Your final assignment is to build a ‘user-friendly’, interactive application program front end to your PDA using a programming language that supports an interface to PostgreSQL. These include but are not limited to: C, C++, Perl, Python, Racket, Common-Lisp and Java. A web-based interface to your database is nice but is not required. You can find documentation on most of these options at the PostgreSQL Client Interfaces site. (If you want to use Racket and cannot find the package to require, check with me.) Regardless of your selected language, you will be turning in your code, which should be appropriately documented.
Your program should consist of a continuous read-eval-print-loop (REPL) in which:
I am not expecting anything fancy in the way of interface. For example, if you do not use a Web form, then a menu printed via printf is perfectly acceptable. Also, handling of SQL errors can be quite simple. As a minumum, write an sqlerror routine that just prints the error message from PostgreSQL. I am especially interested in how effectively you can utilize the database schema you have designed to support interesting and/or engaging user interactions.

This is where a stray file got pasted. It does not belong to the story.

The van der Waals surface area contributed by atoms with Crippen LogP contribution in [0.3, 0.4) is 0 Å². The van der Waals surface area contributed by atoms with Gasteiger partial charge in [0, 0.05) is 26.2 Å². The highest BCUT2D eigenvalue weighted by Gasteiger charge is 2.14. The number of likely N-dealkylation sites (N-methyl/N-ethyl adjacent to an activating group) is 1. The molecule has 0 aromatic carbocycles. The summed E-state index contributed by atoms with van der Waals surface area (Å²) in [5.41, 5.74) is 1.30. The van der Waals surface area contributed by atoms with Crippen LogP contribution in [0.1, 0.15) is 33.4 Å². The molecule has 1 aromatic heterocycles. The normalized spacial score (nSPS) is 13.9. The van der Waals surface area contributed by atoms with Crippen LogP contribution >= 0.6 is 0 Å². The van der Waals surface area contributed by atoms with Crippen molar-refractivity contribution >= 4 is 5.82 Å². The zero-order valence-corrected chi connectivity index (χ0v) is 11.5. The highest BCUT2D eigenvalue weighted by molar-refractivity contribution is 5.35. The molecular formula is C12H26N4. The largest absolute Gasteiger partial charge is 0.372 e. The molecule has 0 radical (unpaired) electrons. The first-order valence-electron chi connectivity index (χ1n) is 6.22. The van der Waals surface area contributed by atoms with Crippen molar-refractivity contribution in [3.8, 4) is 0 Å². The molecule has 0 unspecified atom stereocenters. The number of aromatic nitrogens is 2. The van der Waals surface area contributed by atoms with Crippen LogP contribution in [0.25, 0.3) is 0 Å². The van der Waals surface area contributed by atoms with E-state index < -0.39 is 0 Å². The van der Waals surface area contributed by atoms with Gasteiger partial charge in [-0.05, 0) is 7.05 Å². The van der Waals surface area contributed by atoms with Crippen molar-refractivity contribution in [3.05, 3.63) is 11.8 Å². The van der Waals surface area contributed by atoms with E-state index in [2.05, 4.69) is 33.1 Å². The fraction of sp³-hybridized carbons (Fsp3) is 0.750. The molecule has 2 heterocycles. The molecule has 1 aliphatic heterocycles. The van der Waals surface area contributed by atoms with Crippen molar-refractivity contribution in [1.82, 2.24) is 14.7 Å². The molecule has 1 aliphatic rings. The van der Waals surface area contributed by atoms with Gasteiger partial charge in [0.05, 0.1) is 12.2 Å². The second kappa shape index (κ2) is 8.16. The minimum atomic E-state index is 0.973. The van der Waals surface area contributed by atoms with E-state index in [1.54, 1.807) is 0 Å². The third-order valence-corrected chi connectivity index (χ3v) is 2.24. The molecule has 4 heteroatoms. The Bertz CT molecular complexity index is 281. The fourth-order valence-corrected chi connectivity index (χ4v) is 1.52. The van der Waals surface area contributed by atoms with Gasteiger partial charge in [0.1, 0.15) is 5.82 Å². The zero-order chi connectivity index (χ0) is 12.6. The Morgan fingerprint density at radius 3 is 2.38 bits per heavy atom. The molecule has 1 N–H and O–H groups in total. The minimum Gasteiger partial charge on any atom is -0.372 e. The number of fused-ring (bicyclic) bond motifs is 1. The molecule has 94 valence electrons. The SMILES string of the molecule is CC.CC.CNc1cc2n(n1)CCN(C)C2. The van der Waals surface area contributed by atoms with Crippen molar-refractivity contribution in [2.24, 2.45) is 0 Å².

Your REPL interface should run either in a standard web browser or as a terminal-based user application on vwardrobe.
You will have five (5) minutes to demonstrate your program in class. These presentations will take place on Friday, Dec. 6th. You should prepare a short presentation that highlights the features of your project and exercises several of the functions of the interface as described above. You are not required to demonstrate every interface option if you want to spend more of your time describing interesting features of your project.
Since each of you will be demonstrating your Project from my laptop,
make sure you submit your assignment to Eureka with all necessary files
due date and time.
Submit your program -- schema creation and table population scripts, interface code, and program logic -- together with a README and sufficient documentation for me to run it. At this point, your database should be populated with meaningful data. This means that the values of attributes in your relations should not be random strings. (Note, you do not need large tables; the artificial data was for testing joins with and without indexes.) As before, please create a tar (or zip) file named <your-dbuser-name>p5.tar and that expands to create a directory <your-db-name>p5, which contains all the files relevant to your program for this assignment.
If you build a Web interface to your database that allows the sorts of options described above, then in addition to your code, make sure that your README file clearly identifies the URL where application is running. In this case, your project should be kept on some server that is normally available, such as with your student home page or a machine that you control that happens to have a static IP address.